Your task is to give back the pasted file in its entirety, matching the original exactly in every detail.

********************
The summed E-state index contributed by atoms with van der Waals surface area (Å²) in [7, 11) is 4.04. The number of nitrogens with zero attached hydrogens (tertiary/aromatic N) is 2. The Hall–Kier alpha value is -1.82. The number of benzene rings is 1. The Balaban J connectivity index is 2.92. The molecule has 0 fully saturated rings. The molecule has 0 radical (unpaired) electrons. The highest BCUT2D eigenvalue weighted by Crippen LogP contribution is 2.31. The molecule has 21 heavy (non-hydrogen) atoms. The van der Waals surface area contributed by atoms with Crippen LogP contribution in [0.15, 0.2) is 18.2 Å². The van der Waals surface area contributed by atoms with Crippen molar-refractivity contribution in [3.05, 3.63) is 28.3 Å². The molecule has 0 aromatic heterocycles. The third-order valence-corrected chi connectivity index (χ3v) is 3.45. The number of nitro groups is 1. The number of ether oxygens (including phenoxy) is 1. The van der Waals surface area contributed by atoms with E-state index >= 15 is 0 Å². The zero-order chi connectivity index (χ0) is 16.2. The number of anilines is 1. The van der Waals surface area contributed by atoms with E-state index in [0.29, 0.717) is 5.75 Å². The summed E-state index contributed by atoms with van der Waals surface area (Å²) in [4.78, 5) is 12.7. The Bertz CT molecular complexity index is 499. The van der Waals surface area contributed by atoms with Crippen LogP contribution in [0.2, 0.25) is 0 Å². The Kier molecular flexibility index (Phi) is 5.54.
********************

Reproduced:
The summed E-state index contributed by atoms with van der Waals surface area (Å²) in [7, 11) is 4.04. The number of nitrogens with zero attached hydrogens (tertiary/aromatic N) is 2. The Hall–Kier alpha value is -1.82. The number of benzene rings is 1. The Balaban J connectivity index is 2.92. The molecule has 0 fully saturated rings. The molecule has 0 radical (unpaired) electrons. The highest BCUT2D eigenvalue weighted by Crippen LogP contribution is 2.31. The molecule has 21 heavy (non-hydrogen) atoms. The van der Waals surface area contributed by atoms with Crippen LogP contribution in [0.15, 0.2) is 18.2 Å². The van der Waals surface area contributed by atoms with Crippen molar-refractivity contribution in [3.05, 3.63) is 28.3 Å². The molecule has 0 aromatic heterocycles. The third-order valence-corrected chi connectivity index (χ3v) is 3.45. The number of nitro groups is 1. The number of ether oxygens (including phenoxy) is 1. The van der Waals surface area contributed by atoms with E-state index >= 15 is 0 Å². The zero-order chi connectivity index (χ0) is 16.2. The number of anilines is 1. The van der Waals surface area contributed by atoms with E-state index in [0.29, 0.717) is 5.75 Å². The summed E-state index contributed by atoms with van der Waals surface area (Å²) in [4.78, 5) is 12.7. The Bertz CT molecular complexity index is 499. The van der Waals surface area contributed by atoms with Crippen LogP contribution in [0.2, 0.25) is 0 Å². The Kier molecular flexibility index (Phi) is 5.54.